With the rise of the Chinese middle class, increased consumption and the emergence of web-services giants such as Baidu, Tencent and Alibaba there was a gathering school of thought that the Li Keqiang index could be condemned to the dustbin of history. After all, it represents old, industrial China rather than the new, technology and e-commerce-led one. However, the readings improved (at least in early 2017) and this reliance on capital investment and exports rather than services and consumption suggests China has a long way to go before it rebalances its economy.

IMF growth forecasts for the Asian region in 2018

GDP Growth 2013 2014 2015 2016 2017 E 2018 E
Australia 2.4% 2.7% 2.5% 2.5% 2.2% 2.9%
China 7.7% 7.4% 6.9% 6.7% 6.8% 6.5%
India 4.4% 7.2% 7.3% 6.8% 6.7% 7.4%
Korea 2.8% 3.3% 2.6% 2.8% 3.0% 3.0%
New Zealand 2.4% 3.2% 3.4% 4.0% 3.5% 3.0%
Singapore 4.1% 2.9% 2.0% 1.4% 2.5% 2.6%
Taiwan 2.1% 3.7% 0.7% 1.4% 2.0% 1.9%
Emerging and Developing Asia 6.5% 6.8% 6.6% 6.4% 6.5% 6.5%
ASEAN-5 * 5.2% 4.6% 4.7% 4.9% 5.2% 5.2%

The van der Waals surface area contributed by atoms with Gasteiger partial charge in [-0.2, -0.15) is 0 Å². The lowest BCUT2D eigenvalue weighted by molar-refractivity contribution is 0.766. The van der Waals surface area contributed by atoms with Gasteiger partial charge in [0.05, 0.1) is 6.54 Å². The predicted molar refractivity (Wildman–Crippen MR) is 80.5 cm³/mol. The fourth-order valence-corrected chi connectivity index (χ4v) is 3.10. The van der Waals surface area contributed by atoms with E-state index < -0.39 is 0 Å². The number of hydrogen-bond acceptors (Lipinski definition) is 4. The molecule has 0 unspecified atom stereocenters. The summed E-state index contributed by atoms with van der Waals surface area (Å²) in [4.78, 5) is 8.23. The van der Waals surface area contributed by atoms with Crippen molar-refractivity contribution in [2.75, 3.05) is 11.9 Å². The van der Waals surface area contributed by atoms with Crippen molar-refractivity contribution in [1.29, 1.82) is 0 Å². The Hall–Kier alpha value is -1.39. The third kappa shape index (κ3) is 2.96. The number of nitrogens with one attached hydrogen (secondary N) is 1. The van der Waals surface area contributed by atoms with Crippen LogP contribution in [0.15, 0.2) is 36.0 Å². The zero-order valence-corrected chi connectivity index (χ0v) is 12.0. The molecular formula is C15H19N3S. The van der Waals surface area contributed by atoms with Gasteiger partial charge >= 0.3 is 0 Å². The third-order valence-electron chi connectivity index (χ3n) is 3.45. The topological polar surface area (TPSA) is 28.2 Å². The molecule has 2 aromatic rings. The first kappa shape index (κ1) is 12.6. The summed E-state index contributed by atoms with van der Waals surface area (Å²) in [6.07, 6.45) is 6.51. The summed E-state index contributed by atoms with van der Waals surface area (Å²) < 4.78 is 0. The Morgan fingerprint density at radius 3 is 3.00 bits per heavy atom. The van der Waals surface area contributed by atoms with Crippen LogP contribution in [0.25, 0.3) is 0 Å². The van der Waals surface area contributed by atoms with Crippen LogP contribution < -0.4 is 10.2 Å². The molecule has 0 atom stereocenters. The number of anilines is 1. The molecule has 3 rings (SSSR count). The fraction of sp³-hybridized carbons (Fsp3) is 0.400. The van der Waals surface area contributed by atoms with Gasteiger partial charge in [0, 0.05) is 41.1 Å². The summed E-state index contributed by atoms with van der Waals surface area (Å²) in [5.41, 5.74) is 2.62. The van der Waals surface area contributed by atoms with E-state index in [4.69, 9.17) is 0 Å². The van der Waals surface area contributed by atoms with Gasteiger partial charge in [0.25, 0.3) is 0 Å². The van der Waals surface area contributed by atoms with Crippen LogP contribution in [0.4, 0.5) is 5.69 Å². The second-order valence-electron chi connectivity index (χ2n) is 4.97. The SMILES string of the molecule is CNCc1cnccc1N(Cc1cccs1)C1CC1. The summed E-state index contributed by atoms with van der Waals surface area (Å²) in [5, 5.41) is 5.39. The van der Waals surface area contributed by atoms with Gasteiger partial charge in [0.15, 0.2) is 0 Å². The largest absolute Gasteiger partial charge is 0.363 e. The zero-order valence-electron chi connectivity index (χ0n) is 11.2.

Source: International Monetary Fund, World Economic Outlook, October 2017. * Indonesia, Malaysia, Philippines, Thailand, Vietnam

Stop-start progress

This explains why the Party Congress is so important. President Xi wants to keep cracking down on corruption and stop debt spiralling while keeping growth on track and the currency strong.

This is a difficult juggling act. Reducing debt could mean slower growth, albeit growth with more reliable long-term foundations.

If Xi’s influence is in any way diluted by the changed composition of the Politburo after the showpiece conference in Beijing there is a chance that the Party will embrace greater debts in exchange for faster growth in the short term and wobblier foundations in the long term.

All of this has potential implications for investors and not just those with exposure to Asian assets. China remains a growth engine for the world and its fortunes have implications for commodity demand and earnings growth the world over.

At least one pair of indicators is keeping the faith with the China story. Both can be easily followed by investors to help them judge whether the wheels are staying on the growth engine or not.

The first is the Shanghai Composite stock index, which is currently scorching higher.

The renminbi may be a good guide to China’s overall economic health

USD/RMB

Source: Thomson Reuters Datastream

The second is the currency, the renminbi. The growth scares of summer 2015 and early 2016 both showed up first in weakness in the renminbi against the dollar. The more serene progress of 2017, aided and abetted by substantial stimulus ahead of the Party Congress, has seen the renminbi rally strongly, so any renewed bout of weakness could be an early warning sign.

Russ Mould, AJ Bell Investment Director